A couple of suckers for "hot" information, Joe and I made a $2 bet to win on the horse-it won and paid $86 or something like it to win. Naturally, that wasn't good enough. We whined all day about not tying up the horse in the daily double, not betting $5 to win and so on. We were afraid to go back to the paddock for another tip for fear our tout would demand a part of the winnings for his help, a notorious trick of race track touts who would give everyone a different horse in each race.

The rest of Joe's betting life was spent trying to duplicate that big win. He would tie up the favorite in the dog races with two or three long shots in the exacta, not bothering to buy tickets putting the favorite second along with the long shots to win, just in case. Joe's weakness was that he couldn't pass up a race. Even for a $2 bettor, that's a killer.

Most cases of disappointment (and happiness) were salved by ice cream, Joe's favorite food. At his retirement from Elmwood, he and his wife Juanita were given a refrigerator that made ice cream so he would never have to go without. No matter where we went to play golf (or the horses or the dogs) we would stop for ice cream-Whitey's in the Quad Cities, Birdsall's in Mason City, the gas station off the interstate at the Kellogg exit.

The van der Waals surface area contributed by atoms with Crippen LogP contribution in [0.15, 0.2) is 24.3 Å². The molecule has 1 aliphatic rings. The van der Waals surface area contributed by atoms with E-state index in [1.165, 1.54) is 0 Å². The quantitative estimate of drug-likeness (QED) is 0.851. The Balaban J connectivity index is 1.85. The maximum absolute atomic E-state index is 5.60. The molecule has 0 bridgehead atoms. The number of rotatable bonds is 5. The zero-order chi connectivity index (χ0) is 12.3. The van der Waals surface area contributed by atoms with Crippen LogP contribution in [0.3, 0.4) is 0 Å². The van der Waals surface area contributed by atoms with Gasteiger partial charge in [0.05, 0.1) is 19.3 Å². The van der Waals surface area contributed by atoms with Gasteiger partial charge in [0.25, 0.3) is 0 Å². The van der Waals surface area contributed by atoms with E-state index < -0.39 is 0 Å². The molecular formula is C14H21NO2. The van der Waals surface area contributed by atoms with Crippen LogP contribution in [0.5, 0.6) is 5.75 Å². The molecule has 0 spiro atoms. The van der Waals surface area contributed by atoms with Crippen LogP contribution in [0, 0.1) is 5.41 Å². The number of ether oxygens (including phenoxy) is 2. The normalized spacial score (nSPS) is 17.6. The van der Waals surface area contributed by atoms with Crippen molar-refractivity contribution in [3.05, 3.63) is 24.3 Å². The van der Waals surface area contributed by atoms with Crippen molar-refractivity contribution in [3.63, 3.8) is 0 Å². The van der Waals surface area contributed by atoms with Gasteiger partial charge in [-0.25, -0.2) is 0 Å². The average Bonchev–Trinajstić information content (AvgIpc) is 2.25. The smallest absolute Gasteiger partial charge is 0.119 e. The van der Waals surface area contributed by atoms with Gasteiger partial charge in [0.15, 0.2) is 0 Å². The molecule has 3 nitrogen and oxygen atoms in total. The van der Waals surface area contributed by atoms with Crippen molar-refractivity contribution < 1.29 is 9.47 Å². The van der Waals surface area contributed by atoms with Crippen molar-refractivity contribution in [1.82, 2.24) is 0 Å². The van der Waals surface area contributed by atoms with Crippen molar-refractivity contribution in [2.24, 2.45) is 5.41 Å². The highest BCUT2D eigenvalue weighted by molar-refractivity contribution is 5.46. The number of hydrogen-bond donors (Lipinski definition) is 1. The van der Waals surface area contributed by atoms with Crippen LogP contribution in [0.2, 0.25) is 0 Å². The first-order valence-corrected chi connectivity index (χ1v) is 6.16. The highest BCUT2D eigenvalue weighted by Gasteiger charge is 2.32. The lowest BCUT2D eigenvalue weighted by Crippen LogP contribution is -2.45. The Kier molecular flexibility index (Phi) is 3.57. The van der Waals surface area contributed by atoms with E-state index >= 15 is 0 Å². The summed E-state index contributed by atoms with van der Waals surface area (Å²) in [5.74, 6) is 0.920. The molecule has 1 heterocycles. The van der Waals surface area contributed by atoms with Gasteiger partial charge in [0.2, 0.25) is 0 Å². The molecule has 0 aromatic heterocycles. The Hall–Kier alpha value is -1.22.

Joe was a fine Italian lad but he never (to my knowledge) took a drink, not even a glass of Dago Red.

One time, Joe and I played golf with a couple of Elmwood's more sporting members, starting out at $2 a point with automatic 2-down presses. We got together before the match, since Joe and I were on opposite sides, and agreed that the game was too rich for us and we would play for a quarter a point with no presses. As it turned out we had to play an emergency nine holes to try to get the game even because the first 18 ended with my big-betting partner up $256 and us playing for $128 a point, a potential loss of $256 a hole. My partner ended up winning $512 and I sweated for days before owning up that Joe and I were only playing for quarters.

Sadly, Josie never recovered from a quadruple bypass and spent most of his later years at the Iowa Veterans Home, where he played the last hole of his round Saturday.